Topaz Value, Price, and Jewelry Information

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Round, silver-white topaz, 18.76 cts, 16.9 x 16.9 x 11.4 mm, Spitzkopje, Namibia. © ARK Rare Gems. Used with permission.

The traditional November birthstone, topaz is a popular gem. Although frequently associated with golden yellow as well as blue, it can be found in a variety of colors, including colorless. The rarest are natural pink, red, and fine golden orange, sometimes with a pink tone.

Topaz Value

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Imperial - Top Color: oR, R 5/5

.5 to 1 carat
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1 to 3 carats
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3 carats plus
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.5 to 3 carat
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3 carats plus
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Blues & Colorless - Top Color: vslgB, gB 5/5

.5 to 1 carat
London Blue
Swiss Blue
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Sky Blue
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1 carat plus
London Blue
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Swiss Blue
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Sky Blue
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Other Colors

All Sizes
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All Sizes
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View Topaz Profile

The International Gem Society (IGS) has a list of businesses offering gemstone appraisal services.

Although clarity and size have a significant effect on the value of topaz, color has the greatest impact on pricing.

The highest values go to the rare pink and red stones, then orange and yellow. Intense, reddish orange topaz is sometimes called “imperial topaz.” Yellow, orange, and brown stones are somewhat common. Colorless topazes are common and are low-value gems in any size.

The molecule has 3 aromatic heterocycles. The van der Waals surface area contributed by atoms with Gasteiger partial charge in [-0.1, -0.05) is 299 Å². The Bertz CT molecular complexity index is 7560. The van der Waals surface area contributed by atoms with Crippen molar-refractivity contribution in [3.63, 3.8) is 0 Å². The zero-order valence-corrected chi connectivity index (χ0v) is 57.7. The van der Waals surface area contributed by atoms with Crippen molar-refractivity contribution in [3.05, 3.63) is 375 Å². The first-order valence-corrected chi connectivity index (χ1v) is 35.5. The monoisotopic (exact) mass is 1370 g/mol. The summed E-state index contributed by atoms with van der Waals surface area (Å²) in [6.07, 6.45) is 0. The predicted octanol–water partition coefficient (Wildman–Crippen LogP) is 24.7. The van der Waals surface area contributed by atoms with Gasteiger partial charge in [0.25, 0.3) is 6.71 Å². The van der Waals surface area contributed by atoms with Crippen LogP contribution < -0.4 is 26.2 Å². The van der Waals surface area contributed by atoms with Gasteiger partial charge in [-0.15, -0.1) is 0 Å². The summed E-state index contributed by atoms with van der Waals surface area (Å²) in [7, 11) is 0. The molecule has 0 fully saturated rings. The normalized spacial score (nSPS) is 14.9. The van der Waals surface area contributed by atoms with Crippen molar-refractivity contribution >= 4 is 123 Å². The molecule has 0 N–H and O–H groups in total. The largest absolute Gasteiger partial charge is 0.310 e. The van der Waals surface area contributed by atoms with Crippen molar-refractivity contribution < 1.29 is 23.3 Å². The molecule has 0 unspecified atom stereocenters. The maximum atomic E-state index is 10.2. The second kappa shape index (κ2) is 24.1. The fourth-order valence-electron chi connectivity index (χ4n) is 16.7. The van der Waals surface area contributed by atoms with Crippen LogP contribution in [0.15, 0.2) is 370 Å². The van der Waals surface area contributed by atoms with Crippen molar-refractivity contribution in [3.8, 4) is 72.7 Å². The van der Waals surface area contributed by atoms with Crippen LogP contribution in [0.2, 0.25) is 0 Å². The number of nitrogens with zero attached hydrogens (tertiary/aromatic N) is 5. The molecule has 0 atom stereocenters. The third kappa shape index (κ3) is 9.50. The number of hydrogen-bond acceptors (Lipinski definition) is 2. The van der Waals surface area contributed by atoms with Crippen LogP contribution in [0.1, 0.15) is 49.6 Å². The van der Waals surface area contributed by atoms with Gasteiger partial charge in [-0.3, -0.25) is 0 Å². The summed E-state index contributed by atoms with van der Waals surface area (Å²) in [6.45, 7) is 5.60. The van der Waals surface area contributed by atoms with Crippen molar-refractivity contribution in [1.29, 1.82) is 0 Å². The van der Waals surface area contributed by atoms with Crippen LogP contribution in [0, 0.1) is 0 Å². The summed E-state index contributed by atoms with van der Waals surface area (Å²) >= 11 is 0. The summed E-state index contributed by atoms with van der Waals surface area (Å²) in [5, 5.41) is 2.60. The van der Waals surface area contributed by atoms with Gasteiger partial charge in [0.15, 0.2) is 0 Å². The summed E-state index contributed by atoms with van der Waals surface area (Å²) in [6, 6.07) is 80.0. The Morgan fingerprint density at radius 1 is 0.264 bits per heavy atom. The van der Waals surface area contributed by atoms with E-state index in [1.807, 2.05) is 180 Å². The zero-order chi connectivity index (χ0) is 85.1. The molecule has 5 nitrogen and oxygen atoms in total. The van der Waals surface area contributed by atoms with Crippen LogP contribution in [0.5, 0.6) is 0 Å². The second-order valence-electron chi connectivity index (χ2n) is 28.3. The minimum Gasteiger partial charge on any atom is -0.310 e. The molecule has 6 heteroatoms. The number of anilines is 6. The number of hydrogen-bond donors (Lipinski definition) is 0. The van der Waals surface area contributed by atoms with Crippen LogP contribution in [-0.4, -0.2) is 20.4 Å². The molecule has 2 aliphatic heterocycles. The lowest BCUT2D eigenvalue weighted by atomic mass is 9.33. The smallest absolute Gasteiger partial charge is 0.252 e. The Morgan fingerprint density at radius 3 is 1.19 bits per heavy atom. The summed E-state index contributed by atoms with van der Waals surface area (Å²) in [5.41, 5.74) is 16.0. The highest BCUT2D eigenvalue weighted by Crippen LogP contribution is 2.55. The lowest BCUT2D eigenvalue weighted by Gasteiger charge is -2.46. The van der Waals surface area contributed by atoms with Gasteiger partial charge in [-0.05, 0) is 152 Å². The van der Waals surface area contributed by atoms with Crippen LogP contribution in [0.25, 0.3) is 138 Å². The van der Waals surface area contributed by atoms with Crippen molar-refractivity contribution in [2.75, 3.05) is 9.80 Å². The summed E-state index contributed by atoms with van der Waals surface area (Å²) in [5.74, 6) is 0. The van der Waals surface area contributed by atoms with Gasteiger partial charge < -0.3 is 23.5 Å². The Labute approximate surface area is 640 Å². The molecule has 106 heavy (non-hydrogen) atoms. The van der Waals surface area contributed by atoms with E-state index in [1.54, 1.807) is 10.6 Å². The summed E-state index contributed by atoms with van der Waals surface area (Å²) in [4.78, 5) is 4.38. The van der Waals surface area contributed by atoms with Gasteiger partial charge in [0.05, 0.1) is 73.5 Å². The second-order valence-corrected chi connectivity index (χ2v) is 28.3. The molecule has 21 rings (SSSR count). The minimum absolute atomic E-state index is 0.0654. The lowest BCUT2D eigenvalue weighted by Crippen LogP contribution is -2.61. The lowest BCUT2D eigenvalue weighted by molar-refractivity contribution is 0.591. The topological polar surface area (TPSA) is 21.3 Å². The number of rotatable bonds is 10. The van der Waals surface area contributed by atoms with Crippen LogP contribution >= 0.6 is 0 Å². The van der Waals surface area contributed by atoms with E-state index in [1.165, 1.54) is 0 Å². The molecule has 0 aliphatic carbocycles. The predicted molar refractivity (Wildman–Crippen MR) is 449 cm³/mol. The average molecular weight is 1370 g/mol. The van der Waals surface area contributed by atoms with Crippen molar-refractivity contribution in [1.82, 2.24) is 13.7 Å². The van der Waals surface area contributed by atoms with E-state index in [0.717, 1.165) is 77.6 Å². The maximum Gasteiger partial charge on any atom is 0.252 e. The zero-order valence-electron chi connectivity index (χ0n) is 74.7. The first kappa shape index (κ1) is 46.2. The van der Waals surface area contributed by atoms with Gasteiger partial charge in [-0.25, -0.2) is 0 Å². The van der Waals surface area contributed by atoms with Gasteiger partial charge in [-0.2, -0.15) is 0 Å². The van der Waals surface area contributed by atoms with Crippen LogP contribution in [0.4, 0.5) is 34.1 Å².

pink topaz - Russia

Topaz, Russia, (17.84). Photo © Joel E. Arem, PhD, FGA. Used with permission.

The term “precious topaz” refers to stones with a rich yellow to a medium, peachy orange color.

precious topaz - Brazil

Oval-cut precious topaz, 11.30 cts, Brazil. Photo © Joel E. Arem, PhD, FGA. Used with permission.

Blue has become the most popular color for topazes on the market today. However, almost all such gems began as colorless or pale blue topazes. A safe and very common heat-and-radiation treatment gives them striking, darker colors. Blue topazes are very inexpensive.

Swiss blue topaz

Oval-cut, “Swiss blue” topaz, 6.55 cts, 12.10 x 9.80 x 7.31 mm, Brazil. Photo courtesy of and Jasper52.

For more information on topaz quality factors, consult our buying guide and engagement ring guide.

Topaz Information

Data Value
Name Topaz
Varieties Imperial Topaz, Mystic Topaz
Crystallography Orthorhombic. Crystals prismatic, stumpy, sometimes very large, often well formed; also massive, granular, as rolled pebbles.
Crystallographic Forms
Refractive Index Varies by color, 1.607-1.649. See "Identifying Characteristics" below.
Colors Colorless, white, gray, pale to medium blue, greenish, yellow, yellow-brown, orange, pale pink, deep pink, tan, beige, red.
Luster Vitreous
Polish Luster Vitreous
Hardness 8